This may sound theoretical but I think it is a lack of identity or insufficient knowledge, identity and self-awareness. Many creatives struggle with accepting who they are, especially who they are as a creative and what they do. So, they fail to sell what they are. If you don’t believe in who you are and what you do, you cannot sell. There are people who have just one thing and they really fly with it. For example, Trevor Noah said all he wanted to do was make people laugh. He is doing it and opportunity followed him yet someone else may have the same desire but because they don’t believe making someone laugh is of importance, they would not sell it. Knowing your identity, who you are and what you do is important. I have seen this in my own journey as well as others.

“Many creatives struggle with accepting who they are, especially who they are as a creative and what they do. So, they fail to sell what they are. If you don’t believe in who you are and what you do, you cannot sell.”

What has been the biggest obstacle you have had to break through. How did you overcome this obstacle?

Well, the biggest I would say is in relation to being a multi-passionate. When you are a multi-passionate, you see a world of exploration and possibilities whilst people see confusion. I am also a poet and musician so I saw a place for poetry and music integration in my business, yet people kept asking me, “What do you want to do? Choose a lane!” I struggled to get validation from people to the point where I had to get coaching, and I told my coach, “I think people think I am confused”. He then asked, “But are you comfortable with yourself? Yes, other people see confusion but what do you see?” I realized I had allowed myself to see myself through other people’s lenses and had started to believe them and it affected my work because I needed to identify myself with that one title for example doctor or engineer. I had to realise that the validation had to come from me so it has been a journey of getting comfortable in my identity and the journey of self-discovery.

How do you motivate yourself to keep going even when things are tough?

I have two affirmations/declarations that I go back to. One is based on my identity in God and another on my purpose as an individual. So, when I feel like I am going off track, I will read it out aloud and many times when I am in a season of confusion, I always find something to uplift me. It reaffirms who I am and what I am doing.
I’ll also seek out a new opportunity. Go and have a conversation with someone or seek resources. For example, I was struggling with planning and someone provided me the resource she had gotten online. Sharing where I am at with others keeps me going.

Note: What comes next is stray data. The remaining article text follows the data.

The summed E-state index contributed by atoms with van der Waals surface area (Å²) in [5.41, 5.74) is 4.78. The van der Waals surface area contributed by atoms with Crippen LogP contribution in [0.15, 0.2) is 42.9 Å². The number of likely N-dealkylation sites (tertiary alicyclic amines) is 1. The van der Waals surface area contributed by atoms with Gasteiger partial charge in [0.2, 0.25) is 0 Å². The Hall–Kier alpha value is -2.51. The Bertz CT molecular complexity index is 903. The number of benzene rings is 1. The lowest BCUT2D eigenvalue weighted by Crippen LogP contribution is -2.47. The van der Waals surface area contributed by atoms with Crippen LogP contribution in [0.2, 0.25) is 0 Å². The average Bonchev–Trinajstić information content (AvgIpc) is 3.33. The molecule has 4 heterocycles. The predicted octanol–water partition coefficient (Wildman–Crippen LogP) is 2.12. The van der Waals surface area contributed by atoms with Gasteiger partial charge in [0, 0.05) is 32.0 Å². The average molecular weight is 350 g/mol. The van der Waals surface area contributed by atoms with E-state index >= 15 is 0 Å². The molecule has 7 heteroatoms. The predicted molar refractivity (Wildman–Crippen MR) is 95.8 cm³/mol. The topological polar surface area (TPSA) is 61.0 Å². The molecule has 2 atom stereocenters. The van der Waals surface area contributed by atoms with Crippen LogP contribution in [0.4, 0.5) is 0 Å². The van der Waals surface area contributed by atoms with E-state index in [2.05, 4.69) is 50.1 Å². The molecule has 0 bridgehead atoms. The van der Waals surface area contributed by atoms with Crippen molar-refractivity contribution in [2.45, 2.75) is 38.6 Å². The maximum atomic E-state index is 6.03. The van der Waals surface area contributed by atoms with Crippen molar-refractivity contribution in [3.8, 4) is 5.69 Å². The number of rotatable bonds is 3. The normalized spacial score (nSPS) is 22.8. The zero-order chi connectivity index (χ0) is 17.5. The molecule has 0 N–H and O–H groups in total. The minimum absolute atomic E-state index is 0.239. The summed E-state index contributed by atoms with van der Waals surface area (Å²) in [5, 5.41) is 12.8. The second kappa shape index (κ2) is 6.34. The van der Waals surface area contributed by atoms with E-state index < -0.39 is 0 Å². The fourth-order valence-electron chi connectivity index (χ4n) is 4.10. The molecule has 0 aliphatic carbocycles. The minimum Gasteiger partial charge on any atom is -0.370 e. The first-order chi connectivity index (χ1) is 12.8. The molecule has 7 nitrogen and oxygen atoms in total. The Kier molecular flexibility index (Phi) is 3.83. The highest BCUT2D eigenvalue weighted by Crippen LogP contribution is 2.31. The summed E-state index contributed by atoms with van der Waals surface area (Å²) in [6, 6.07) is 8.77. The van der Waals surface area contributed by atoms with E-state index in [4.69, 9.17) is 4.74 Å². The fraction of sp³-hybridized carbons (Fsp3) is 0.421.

I also watch videos or series I like. If I am looking for motivation in the area of interior design, I’ll get a tv series about interior design that gets me inspired and excited and this energizes me, making me seeing different perspectives.

Keziah Ayikoru Tuhirwe showing a House of Kea creation
It’s 2026, I turn on the TV and there you are being interviewed, what are they saying about you and your business/brand?

They are saying House of Kea is creative and reliable. We have excellence in all that we do. It is a world of creativity. We pay attention to detail. They will also be talking about the different products and services we would have launched. We would have helped 100 writers get their book published. We would have ready to wear collection at affordable prices. The interviewer would definitely be wearing our brand. (She laughs out loud here). The business has helped add beauty to their spaces. The brand will be distinct where people will know the brand. The different anchors would be able to stand alone but also together where they can see the intersections of stories, fashion and spaces. They will be saying that I mentored thousands of creatives to live a profitable and creative lifestyle.

There you have it folks. Keziah Ayikoru Tuhirwe of House of Kea. I hope you are looking forward to seeing where this story will go. Stay tuned!!

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1 thought on “Finding Your Purpose, the story behind creative brand ‘House of Kea’

  1. Very interesting story.
    I’m always encouraged when I read or listen to creatives share their story.